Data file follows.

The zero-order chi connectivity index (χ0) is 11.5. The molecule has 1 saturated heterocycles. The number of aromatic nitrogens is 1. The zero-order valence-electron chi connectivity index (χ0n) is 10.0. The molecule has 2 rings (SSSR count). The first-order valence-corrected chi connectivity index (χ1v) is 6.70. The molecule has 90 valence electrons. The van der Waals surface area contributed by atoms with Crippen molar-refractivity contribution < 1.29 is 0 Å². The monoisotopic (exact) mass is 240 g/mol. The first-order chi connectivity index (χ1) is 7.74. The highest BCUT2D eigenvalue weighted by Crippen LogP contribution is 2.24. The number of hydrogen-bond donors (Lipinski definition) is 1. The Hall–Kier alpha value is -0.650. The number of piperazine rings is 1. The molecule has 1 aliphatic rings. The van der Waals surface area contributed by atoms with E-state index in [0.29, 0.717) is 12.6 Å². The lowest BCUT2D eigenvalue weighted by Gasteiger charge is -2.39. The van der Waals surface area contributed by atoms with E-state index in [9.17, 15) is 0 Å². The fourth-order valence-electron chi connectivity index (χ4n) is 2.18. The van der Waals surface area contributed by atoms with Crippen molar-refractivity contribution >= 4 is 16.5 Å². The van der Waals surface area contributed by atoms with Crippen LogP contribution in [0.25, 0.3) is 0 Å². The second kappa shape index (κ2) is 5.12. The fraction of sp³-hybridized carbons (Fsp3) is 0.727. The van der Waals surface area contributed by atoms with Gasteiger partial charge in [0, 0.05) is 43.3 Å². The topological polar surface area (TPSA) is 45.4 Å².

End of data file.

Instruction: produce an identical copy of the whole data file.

The zero-order chi connectivity index (χ0) is 11.5. The molecule has 1 saturated heterocycles. The number of aromatic nitrogens is 1. The zero-order valence-electron chi connectivity index (χ0n) is 10.0. The molecule has 2 rings (SSSR count). The first-order valence-corrected chi connectivity index (χ1v) is 6.70. The molecule has 90 valence electrons. The van der Waals surface area contributed by atoms with Crippen molar-refractivity contribution < 1.29 is 0 Å². The monoisotopic (exact) mass is 240 g/mol. The first-order chi connectivity index (χ1) is 7.74. The highest BCUT2D eigenvalue weighted by Crippen LogP contribution is 2.24. The number of hydrogen-bond donors (Lipinski definition) is 1. The Hall–Kier alpha value is -0.650. The number of piperazine rings is 1. The molecule has 1 aliphatic rings. The van der Waals surface area contributed by atoms with E-state index in [0.29, 0.717) is 12.6 Å². The lowest BCUT2D eigenvalue weighted by Gasteiger charge is -2.39. The van der Waals surface area contributed by atoms with E-state index in [9.17, 15) is 0 Å². The fourth-order valence-electron chi connectivity index (χ4n) is 2.18. The van der Waals surface area contributed by atoms with Crippen molar-refractivity contribution >= 4 is 16.5 Å². The van der Waals surface area contributed by atoms with Crippen LogP contribution in [0.25, 0.3) is 0 Å². The second kappa shape index (κ2) is 5.12. The fraction of sp³-hybridized carbons (Fsp3) is 0.727. The van der Waals surface area contributed by atoms with Gasteiger partial charge in [0, 0.05) is 43.3 Å². The topological polar surface area (TPSA) is 45.4 Å².